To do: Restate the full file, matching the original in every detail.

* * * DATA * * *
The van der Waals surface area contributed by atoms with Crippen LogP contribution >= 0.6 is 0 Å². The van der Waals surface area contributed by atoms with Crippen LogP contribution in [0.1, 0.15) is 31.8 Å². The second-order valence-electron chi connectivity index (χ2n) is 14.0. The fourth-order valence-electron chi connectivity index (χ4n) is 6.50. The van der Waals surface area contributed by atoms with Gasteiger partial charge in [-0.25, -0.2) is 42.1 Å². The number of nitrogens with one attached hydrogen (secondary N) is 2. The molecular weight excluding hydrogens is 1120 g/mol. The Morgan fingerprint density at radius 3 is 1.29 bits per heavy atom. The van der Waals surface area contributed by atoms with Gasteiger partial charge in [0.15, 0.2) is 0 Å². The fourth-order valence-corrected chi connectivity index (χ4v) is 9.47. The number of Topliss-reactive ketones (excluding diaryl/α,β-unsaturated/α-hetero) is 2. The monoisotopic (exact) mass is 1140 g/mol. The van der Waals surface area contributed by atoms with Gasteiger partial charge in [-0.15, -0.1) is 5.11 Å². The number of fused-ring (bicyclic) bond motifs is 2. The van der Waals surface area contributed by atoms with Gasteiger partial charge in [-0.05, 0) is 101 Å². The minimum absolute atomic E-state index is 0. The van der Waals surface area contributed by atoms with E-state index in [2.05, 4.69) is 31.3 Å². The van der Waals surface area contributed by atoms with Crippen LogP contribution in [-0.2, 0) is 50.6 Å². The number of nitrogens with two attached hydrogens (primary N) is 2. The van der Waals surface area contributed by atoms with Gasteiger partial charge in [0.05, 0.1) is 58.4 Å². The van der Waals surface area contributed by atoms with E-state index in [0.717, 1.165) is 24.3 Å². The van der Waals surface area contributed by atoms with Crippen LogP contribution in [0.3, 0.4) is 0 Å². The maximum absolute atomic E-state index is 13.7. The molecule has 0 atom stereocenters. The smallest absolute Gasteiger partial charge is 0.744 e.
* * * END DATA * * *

The van der Waals surface area contributed by atoms with Crippen LogP contribution >= 0.6 is 0 Å². The van der Waals surface area contributed by atoms with Crippen LogP contribution in [0.1, 0.15) is 31.8 Å². The second-order valence-electron chi connectivity index (χ2n) is 14.0. The fourth-order valence-electron chi connectivity index (χ4n) is 6.50. The van der Waals surface area contributed by atoms with Gasteiger partial charge in [-0.25, -0.2) is 42.1 Å². The number of nitrogens with one attached hydrogen (secondary N) is 2. The molecular weight excluding hydrogens is 1120 g/mol. The Morgan fingerprint density at radius 3 is 1.29 bits per heavy atom. The van der Waals surface area contributed by atoms with Gasteiger partial charge in [0.15, 0.2) is 0 Å². The fourth-order valence-corrected chi connectivity index (χ4v) is 9.47. The number of Topliss-reactive ketones (excluding diaryl/α,β-unsaturated/α-hetero) is 2. The monoisotopic (exact) mass is 1140 g/mol. The van der Waals surface area contributed by atoms with Gasteiger partial charge in [-0.15, -0.1) is 5.11 Å². The number of fused-ring (bicyclic) bond motifs is 2. The van der Waals surface area contributed by atoms with Gasteiger partial charge in [-0.05, 0) is 101 Å². The minimum absolute atomic E-state index is 0. The van der Waals surface area contributed by atoms with E-state index in [2.05, 4.69) is 31.3 Å². The van der Waals surface area contributed by atoms with Crippen LogP contribution in [-0.2, 0) is 50.6 Å². The number of nitrogens with two attached hydrogens (primary N) is 2. The van der Waals surface area contributed by atoms with Gasteiger partial charge in [0.05, 0.1) is 58.4 Å². The van der Waals surface area contributed by atoms with E-state index in [0.717, 1.165) is 24.3 Å². The van der Waals surface area contributed by atoms with Crippen LogP contribution in [0.3, 0.4) is 0 Å². The maximum absolute atomic E-state index is 13.7. The molecule has 0 atom stereocenters. The smallest absolute Gasteiger partial charge is 0.744 e.